The whole question of GDP growth is a red herring if we are interested in real wealth. What matters is that we do more with the resources we have. Building a better future depends on seeing this clearly. Take the need to reduce inequality, which many now accept is urgent. To do this it is assumed we need to reduce the income gap between rich and poor. But real equality is increased simply by making it possible for the less well-off to do more with the money they have. Social housing was, and could again be, an example of that. Take two people, one of whom earns £30k a year and the other £15k. To close the real wealth gap between the two does not necessarily require increasing the income of the latter. Providing them with a decent council flat at low rent effectively allows their disposable income to equalise.
The basic principle here is that what matters most is giving people the resources they need to live better, which doesn’t necessarily require giving them more cash. This has in effect been the principle behind all sorts of socially levelling initiatives. Local authorities didn’t give local people free books, they gave them the use of libraries. They didn’t give them cars, they gave them bus passes. We need to relearn the wisdom of these policies, and update them for the modern age. In an era where car ownership is not rare, what about low-cost car clubs? Why shouldn’t more people be able to borrow laptops and tablets from libraries as well as books and DVDs?
“Half of all antibiotics globally are now consumed in China alone.”
The use of antibiotics in factory farms in Asia is set to more than double in just over a decade, with potentially damaging effects on antibiotic resistance around the world. Factory farming of poultry in Asia is also increasing the threat of bird flu spreading beyond the region, with more deadly strains taking hold, according to a new report from a network of financial investors. Use of antibiotics in poultry and pig farms will increase by more than 120% in Asiaby 2030, based on current trends. Half of all antibiotics globally are now consumed in China alone. The Chinese meat and animal feed producers New Hope Group and Wen’s Group are now among the 10 biggest animal feed manufacturers in the world. The growth of Asian meat production in intensive units is also producing a rise in greenhouse gas emissions from the food chain, with emissions likely to rise by more than 360m tonnes, the equivalent of running 100 coal-fired power plants for a year.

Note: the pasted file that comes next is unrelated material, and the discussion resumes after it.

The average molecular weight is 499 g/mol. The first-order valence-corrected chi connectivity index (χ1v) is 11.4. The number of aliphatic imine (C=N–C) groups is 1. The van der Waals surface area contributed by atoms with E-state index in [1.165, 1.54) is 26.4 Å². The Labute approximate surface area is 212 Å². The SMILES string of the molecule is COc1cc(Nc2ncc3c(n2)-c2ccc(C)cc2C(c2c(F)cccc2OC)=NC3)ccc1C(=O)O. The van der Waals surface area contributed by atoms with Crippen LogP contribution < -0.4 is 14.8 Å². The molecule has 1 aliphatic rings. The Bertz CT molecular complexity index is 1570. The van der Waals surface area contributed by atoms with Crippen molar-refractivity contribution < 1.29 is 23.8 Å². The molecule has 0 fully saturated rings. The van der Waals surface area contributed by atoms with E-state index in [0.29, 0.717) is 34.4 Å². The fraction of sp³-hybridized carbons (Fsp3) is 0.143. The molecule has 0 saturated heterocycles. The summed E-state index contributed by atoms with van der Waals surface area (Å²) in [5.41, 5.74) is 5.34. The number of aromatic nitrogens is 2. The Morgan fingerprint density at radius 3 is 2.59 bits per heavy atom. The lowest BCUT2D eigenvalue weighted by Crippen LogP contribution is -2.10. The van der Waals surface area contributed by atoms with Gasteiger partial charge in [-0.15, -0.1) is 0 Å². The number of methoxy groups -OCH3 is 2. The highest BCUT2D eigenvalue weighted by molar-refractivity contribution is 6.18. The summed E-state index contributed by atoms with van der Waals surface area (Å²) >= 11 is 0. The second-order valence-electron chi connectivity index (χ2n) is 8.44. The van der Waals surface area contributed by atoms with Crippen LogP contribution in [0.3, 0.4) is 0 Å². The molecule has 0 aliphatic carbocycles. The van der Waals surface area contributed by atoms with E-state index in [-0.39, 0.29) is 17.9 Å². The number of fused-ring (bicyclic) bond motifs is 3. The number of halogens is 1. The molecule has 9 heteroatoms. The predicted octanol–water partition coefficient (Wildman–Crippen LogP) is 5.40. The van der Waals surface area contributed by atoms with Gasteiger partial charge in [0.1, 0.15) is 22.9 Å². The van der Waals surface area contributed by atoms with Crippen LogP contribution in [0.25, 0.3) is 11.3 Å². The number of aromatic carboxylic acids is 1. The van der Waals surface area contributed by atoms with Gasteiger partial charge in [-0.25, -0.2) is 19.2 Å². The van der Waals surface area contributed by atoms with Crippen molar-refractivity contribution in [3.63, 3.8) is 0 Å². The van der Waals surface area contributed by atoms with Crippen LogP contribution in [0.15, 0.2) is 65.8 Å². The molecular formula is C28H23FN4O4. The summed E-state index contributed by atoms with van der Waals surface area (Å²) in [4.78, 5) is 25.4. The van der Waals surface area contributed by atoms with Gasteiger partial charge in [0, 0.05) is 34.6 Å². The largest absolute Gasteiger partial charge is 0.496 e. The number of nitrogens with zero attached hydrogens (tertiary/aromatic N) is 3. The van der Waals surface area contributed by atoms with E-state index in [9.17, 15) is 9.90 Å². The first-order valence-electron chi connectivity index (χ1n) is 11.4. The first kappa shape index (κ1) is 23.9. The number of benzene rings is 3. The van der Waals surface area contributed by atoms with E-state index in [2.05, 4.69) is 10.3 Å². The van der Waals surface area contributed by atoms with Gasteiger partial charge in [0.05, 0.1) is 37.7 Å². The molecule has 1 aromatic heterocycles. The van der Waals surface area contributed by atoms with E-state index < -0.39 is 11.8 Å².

There are knock-on impacts such as deforestation, as China’s need for animal feed is responsible for more than a third of Brazil’s soybean production. The report, Factory Farming in Asia: Assessing Investment Risks, comes three years after a meat scandal in China, in which suppliers to McDonalds, KFC and others were found to be using dirty meat and products past their sell-by date. It also comes in the midst of a growing food scandal in Europe, which has required the recall of millions of eggs tainted with harmful chemicals, and as concerns have been aired over the impact of Brexit on imports of farm products to the UK. Asian food companies have rapidly expanded their meat production in response to growing populations and the tastes of the rising middle class, but this expansion has come to the detriment of food safety.